“Advantage” Solves the 12 Dangers of Leadership

You’ve been wronged, manipulated, or cheated by someone with position or power. Leaders shade the truth, compromise their values, and abuse authority. Just read the news.

When the path is demanding, shortcuts feel inviting. (The leaders path is always demanding.)


12 dangers of leadership:

  1. Navigating confidence and humility. Feeling superior or inferior corrodes influence.
  2. Mismanaging emotion. Outbursts erode respect.
  3. Neglecting physical health and spiritual well-being.
  4. Extending revenge rather than forgiveness.
  5. Personalizing success or failure. You aren’t your failures or successes.
  6. Easing up and letting down. Leading is pursuit.
  7. Disconnecting with people who do the work, isolation.
  8. Pushing through when it’s time to adapt. Persistence borders stubbornness.
  9. Showing favoritism to friends, supporters, or people you like.
  10. Driving criticism and dissent underground.
  11. Ignoring office politics. All organizations are political.
  12. Advantaging  yourself while disadvantaging others.

(Inspired by a Facebook contributors)

If you want to succeed, make life better for others.

One solution to 12 dangers:

Commit to advantage others.

Advantage colors everything you do. The question is who receives the advantage and at what expense.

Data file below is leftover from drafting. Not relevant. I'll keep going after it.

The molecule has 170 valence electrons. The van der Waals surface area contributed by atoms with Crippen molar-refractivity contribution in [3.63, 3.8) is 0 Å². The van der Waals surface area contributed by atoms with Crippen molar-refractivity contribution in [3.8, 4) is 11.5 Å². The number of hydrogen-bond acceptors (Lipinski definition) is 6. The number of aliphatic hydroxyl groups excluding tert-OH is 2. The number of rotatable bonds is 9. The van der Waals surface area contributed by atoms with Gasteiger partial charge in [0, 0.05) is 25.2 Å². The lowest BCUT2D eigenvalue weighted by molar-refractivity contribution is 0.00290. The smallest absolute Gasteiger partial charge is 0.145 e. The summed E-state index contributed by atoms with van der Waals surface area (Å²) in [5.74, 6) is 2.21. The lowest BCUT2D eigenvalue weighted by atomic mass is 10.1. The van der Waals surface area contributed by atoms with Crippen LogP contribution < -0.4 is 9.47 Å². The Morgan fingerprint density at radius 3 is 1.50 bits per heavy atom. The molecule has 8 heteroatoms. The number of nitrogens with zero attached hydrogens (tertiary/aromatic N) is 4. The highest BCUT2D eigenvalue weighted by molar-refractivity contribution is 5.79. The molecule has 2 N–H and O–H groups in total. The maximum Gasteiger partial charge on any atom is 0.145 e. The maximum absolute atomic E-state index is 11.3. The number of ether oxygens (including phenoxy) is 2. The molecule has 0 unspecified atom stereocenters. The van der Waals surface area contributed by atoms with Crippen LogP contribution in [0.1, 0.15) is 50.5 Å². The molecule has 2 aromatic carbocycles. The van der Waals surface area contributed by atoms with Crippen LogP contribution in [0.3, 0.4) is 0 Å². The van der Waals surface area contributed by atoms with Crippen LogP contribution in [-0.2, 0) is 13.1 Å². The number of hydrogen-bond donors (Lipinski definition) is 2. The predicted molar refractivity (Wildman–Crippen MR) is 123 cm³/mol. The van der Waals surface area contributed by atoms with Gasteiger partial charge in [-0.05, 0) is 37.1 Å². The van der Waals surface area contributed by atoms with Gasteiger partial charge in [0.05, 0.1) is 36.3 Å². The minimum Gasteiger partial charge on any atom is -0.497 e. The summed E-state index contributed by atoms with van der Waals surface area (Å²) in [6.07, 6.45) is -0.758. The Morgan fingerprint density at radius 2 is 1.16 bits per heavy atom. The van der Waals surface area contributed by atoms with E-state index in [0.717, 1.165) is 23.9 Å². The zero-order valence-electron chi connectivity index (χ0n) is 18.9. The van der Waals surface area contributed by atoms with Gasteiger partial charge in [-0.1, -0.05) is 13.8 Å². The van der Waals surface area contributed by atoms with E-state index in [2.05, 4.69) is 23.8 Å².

Leaders face perilous intersections where choices hover between advantaging self over advantaging others. Successful leaders deliver advantage to organizations, teammates, and customers. Self-serving leaders, on the other hand, disadvantage others.


Short-term perspectives invite you to advantage yourself over others.

Delivering advantage to others may feel dangerous because in the short-term it feels disadvantageous. However, you don’t have to harm yourself to advantage others.

The only way to advantage yourself, over the long-term, is to advantage others.

Every abuse of leadership comes down to seeking personal advantage at the expense of others. If you want to succeed as a leader, keep whispering, “How can I advantage others?”

The more advantage you bring, the fewer dangers you face.

What dangers do leaders encounter? (From a personal point of view)

How does advantaging others answer the 12 dangers of leadership?